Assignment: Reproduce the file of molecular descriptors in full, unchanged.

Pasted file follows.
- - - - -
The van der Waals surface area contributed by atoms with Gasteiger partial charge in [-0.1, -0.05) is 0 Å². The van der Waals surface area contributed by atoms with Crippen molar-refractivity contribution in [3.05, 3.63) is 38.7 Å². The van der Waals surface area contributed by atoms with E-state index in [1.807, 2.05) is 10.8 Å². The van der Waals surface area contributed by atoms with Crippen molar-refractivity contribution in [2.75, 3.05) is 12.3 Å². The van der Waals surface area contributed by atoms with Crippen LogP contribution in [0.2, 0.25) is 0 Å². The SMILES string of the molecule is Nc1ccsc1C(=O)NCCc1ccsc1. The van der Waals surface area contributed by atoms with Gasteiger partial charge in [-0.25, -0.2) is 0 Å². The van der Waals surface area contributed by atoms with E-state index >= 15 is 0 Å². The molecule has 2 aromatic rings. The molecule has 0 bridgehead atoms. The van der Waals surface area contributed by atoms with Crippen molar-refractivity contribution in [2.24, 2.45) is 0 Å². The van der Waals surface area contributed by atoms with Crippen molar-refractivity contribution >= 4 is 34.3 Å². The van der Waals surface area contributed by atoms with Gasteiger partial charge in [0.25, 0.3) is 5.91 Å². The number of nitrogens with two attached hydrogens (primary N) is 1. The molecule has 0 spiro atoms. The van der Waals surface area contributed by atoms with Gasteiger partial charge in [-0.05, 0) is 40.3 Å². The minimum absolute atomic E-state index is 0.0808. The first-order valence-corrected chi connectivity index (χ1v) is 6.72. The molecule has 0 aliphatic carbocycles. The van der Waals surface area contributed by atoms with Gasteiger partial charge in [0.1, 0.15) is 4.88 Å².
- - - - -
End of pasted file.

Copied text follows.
The van der Waals surface area contributed by atoms with Gasteiger partial charge in [-0.1, -0.05) is 0 Å². The van der Waals surface area contributed by atoms with Crippen molar-refractivity contribution in [3.05, 3.63) is 38.7 Å². The van der Waals surface area contributed by atoms with E-state index in [1.807, 2.05) is 10.8 Å². The van der Waals surface area contributed by atoms with Crippen molar-refractivity contribution in [2.75, 3.05) is 12.3 Å². The van der Waals surface area contributed by atoms with Crippen LogP contribution in [0.2, 0.25) is 0 Å². The SMILES string of the molecule is Nc1ccsc1C(=O)NCCc1ccsc1. The van der Waals surface area contributed by atoms with Gasteiger partial charge in [-0.25, -0.2) is 0 Å². The van der Waals surface area contributed by atoms with E-state index >= 15 is 0 Å². The molecule has 2 aromatic rings. The molecule has 0 bridgehead atoms. The van der Waals surface area contributed by atoms with Crippen molar-refractivity contribution in [2.24, 2.45) is 0 Å². The van der Waals surface area contributed by atoms with Crippen molar-refractivity contribution >= 4 is 34.3 Å². The van der Waals surface area contributed by atoms with Gasteiger partial charge in [0.25, 0.3) is 5.91 Å². The number of nitrogens with two attached hydrogens (primary N) is 1. The molecule has 0 spiro atoms. The van der Waals surface area contributed by atoms with Gasteiger partial charge in [-0.05, 0) is 40.3 Å². The minimum absolute atomic E-state index is 0.0808. The first-order valence-corrected chi connectivity index (χ1v) is 6.72. The molecule has 0 aliphatic carbocycles. The van der Waals surface area contributed by atoms with Gasteiger partial charge in [0.1, 0.15) is 4.88 Å².